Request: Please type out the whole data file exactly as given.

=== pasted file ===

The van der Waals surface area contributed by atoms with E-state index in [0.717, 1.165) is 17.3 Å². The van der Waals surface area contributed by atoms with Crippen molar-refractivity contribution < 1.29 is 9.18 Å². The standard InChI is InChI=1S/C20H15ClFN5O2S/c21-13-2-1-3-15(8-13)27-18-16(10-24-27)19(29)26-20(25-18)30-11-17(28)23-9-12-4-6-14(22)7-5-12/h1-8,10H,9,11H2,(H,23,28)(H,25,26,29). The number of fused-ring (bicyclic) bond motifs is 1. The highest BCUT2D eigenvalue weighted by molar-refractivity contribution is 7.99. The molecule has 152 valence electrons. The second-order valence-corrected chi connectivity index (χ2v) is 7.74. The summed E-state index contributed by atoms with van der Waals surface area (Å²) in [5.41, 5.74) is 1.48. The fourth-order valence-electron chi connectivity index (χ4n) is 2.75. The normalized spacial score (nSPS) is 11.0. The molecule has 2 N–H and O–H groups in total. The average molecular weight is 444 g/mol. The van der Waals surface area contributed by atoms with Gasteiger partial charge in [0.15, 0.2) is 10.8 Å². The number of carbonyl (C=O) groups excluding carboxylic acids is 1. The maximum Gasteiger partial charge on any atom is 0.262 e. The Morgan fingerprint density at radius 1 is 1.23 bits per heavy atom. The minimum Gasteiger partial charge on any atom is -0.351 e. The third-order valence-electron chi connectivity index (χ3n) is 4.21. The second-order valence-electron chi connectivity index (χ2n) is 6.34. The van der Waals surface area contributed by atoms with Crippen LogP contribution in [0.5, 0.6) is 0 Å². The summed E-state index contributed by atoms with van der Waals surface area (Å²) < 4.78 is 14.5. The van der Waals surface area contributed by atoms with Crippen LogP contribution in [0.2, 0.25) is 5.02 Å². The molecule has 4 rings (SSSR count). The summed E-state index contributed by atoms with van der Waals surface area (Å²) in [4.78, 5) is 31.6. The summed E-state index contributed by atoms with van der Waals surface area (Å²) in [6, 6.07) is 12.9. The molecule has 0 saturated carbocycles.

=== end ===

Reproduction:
The van der Waals surface area contributed by atoms with E-state index in [0.717, 1.165) is 17.3 Å². The van der Waals surface area contributed by atoms with Crippen molar-refractivity contribution < 1.29 is 9.18 Å². The standard InChI is InChI=1S/C20H15ClFN5O2S/c21-13-2-1-3-15(8-13)27-18-16(10-24-27)19(29)26-20(25-18)30-11-17(28)23-9-12-4-6-14(22)7-5-12/h1-8,10H,9,11H2,(H,23,28)(H,25,26,29). The number of fused-ring (bicyclic) bond motifs is 1. The highest BCUT2D eigenvalue weighted by molar-refractivity contribution is 7.99. The molecule has 152 valence electrons. The second-order valence-corrected chi connectivity index (χ2v) is 7.74. The summed E-state index contributed by atoms with van der Waals surface area (Å²) in [5.41, 5.74) is 1.48. The fourth-order valence-electron chi connectivity index (χ4n) is 2.75. The normalized spacial score (nSPS) is 11.0. The molecule has 2 N–H and O–H groups in total. The average molecular weight is 444 g/mol. The van der Waals surface area contributed by atoms with Gasteiger partial charge in [0.15, 0.2) is 10.8 Å². The number of carbonyl (C=O) groups excluding carboxylic acids is 1. The maximum Gasteiger partial charge on any atom is 0.262 e. The Morgan fingerprint density at radius 1 is 1.23 bits per heavy atom. The minimum Gasteiger partial charge on any atom is -0.351 e. The third-order valence-electron chi connectivity index (χ3n) is 4.21. The second-order valence-electron chi connectivity index (χ2n) is 6.34. The van der Waals surface area contributed by atoms with Crippen LogP contribution in [0.5, 0.6) is 0 Å². The summed E-state index contributed by atoms with van der Waals surface area (Å²) < 4.78 is 14.5. The van der Waals surface area contributed by atoms with Crippen LogP contribution in [0.2, 0.25) is 5.02 Å². The molecule has 4 rings (SSSR count). The summed E-state index contributed by atoms with van der Waals surface area (Å²) in [4.78, 5) is 31.6. The summed E-state index contributed by atoms with van der Waals surface area (Å²) in [6, 6.07) is 12.9. The molecule has 0 saturated carbocycles.